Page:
Sugarloaf Mt. Elavation 9,952'

Despite a lack of food and limited water, things were going well. The single track trial I'd been following was narrow yet visable, at least most of the way. But just as I was ready to attempt the steepest section, the narrow trail that led me this far had vanished. Gone, just like that! Ok, I was in a hurry to get up the mountain and I didn't really look for it. Instead I decided to keep going straight up the side of the peak, leaving markers behind me to help find my way back.

Disappearing Trail (2E18)

Finally, after crawling over giant, fallen tree trunks, loose rock fields, the steep grade began to flatten. I had reached the top! I walked toward the monument that marked the peak, stopped for a few photos and signed the registry.

Then I stood in the silence. And a light wind blew from the south.

August 3, 2008

A Small Space

This morning my oldest daughter left for summer camp. Gone for two weeks, she confessed she might miss her family "a little bit". But as she boarded the bus, I noticed the tears as we waved goodbye. It was then I knew, as Washington Irving once said, that there is a 'sacredness' in tears. And tears are not the mark of weakness, but of power.

Last week she completed her first year of Junior Lifeguards, a program for kids that mixes ocean safety and a little run/swim competition. On her last day she competed in the vaunted Monster Mile Race. Here kids must run a mile on the sand and then swim a mile in the Pacific Ocean.

Friends on first day of Junior Lifeguards
I don't think I've ever swam a mile in my life, let alone in the ocean, and certainly didn't at nine years old. It’s a big event for the kids, and many dress up in costumes for pre-race reverie. As race day approached I knew she and her friends were getting anxious.

Waiting to Start the Monster Mile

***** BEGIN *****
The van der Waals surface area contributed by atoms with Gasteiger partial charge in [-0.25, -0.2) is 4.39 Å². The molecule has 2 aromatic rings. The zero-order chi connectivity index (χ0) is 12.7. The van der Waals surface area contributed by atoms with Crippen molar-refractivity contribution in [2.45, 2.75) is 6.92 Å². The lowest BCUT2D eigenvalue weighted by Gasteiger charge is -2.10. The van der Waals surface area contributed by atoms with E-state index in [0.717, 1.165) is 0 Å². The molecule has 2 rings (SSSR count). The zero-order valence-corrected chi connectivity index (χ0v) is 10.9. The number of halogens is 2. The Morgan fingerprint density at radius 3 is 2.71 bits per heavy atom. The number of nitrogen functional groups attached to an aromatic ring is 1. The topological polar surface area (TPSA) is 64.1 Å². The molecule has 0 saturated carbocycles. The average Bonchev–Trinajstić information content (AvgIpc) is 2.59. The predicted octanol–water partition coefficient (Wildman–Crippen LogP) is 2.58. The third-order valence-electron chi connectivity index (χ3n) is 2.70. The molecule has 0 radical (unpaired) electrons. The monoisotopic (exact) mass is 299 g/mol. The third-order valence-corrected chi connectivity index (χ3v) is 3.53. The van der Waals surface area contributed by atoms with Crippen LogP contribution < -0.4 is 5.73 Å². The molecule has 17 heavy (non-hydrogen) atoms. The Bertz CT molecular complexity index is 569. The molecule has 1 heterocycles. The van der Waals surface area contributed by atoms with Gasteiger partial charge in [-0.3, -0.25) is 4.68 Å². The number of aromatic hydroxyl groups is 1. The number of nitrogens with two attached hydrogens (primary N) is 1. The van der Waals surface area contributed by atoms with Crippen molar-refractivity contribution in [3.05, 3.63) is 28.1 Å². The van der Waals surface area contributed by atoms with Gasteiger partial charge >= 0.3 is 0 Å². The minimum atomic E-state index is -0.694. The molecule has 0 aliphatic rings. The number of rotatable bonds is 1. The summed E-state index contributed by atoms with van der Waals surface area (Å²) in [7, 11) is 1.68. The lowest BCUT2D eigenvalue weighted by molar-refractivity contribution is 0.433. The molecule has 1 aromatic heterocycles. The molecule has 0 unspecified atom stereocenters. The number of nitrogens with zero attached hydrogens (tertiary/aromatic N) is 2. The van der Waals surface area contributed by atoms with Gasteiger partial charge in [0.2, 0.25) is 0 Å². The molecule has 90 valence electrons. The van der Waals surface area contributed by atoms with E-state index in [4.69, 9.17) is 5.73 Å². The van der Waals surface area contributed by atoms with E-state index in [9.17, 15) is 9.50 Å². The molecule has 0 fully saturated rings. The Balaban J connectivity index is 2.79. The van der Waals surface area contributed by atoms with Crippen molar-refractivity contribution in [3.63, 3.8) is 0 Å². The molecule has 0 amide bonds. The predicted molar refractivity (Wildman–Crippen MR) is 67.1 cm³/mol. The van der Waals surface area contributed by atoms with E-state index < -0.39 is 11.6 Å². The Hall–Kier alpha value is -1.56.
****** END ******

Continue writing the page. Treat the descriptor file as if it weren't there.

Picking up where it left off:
When the whistle blew, she kept with her plan and stayed in the middle of the pack. But as she neared the finish of the run portion of race, she found herself, surprisingly, in the first group. Right next to the faster runners! Since swimming is her strength, she told me later that as she approached the swim leg of the race, she thought she had a shot at a strong finish. Clutching her swim fins she hurried toward the beckoning sea. Then, like fires that rise from dry forests, the waves rose from the darkened sea. Pushed by winds blowing thousands of miles away, the surf had grown so high that the lifeguards wouldn't let the kids in her age group enter the water.

As she stood seaside waiting for the waves to subside, my daughter listened to the instructor explain to her that they would have to cancel the rest of the race. It was just too dangerous with the big waves. It couldn't be, she thought. So much work. So much anticipation. At that moment a tear emerged from her eye. As it rolled down her cheek, she knew she had done her best to prepare for this great race. And as that tear fell from her cheek, it traveled through a small space. A space where dreams grow from hard work, but occasionally give way to greater forces. A space where you can hold the cup of success in your hands, but you just can't drink from it.
Just then, she looked down and she saw her tear, falling. As it touched the ground she felt its power, and then she understood what it meant to be there.

Welcome to this small space, little one. It's not so bad there. I love you.

August 2, 2008

Internet Explorer Cannot Open the Internet Site

To my fellow bloggers who've been scratching their heads because they can't open their blogs or blogs of fellow bloggers, Sitemeter is the culprit.

If you're own blog is affected, simply remove Sitemeter from your blog until Sitemeter gets this worked out. To browse other blogs that havn't figured it out yet, simply add sitemeter to your restricted sites under tools/internet options/security.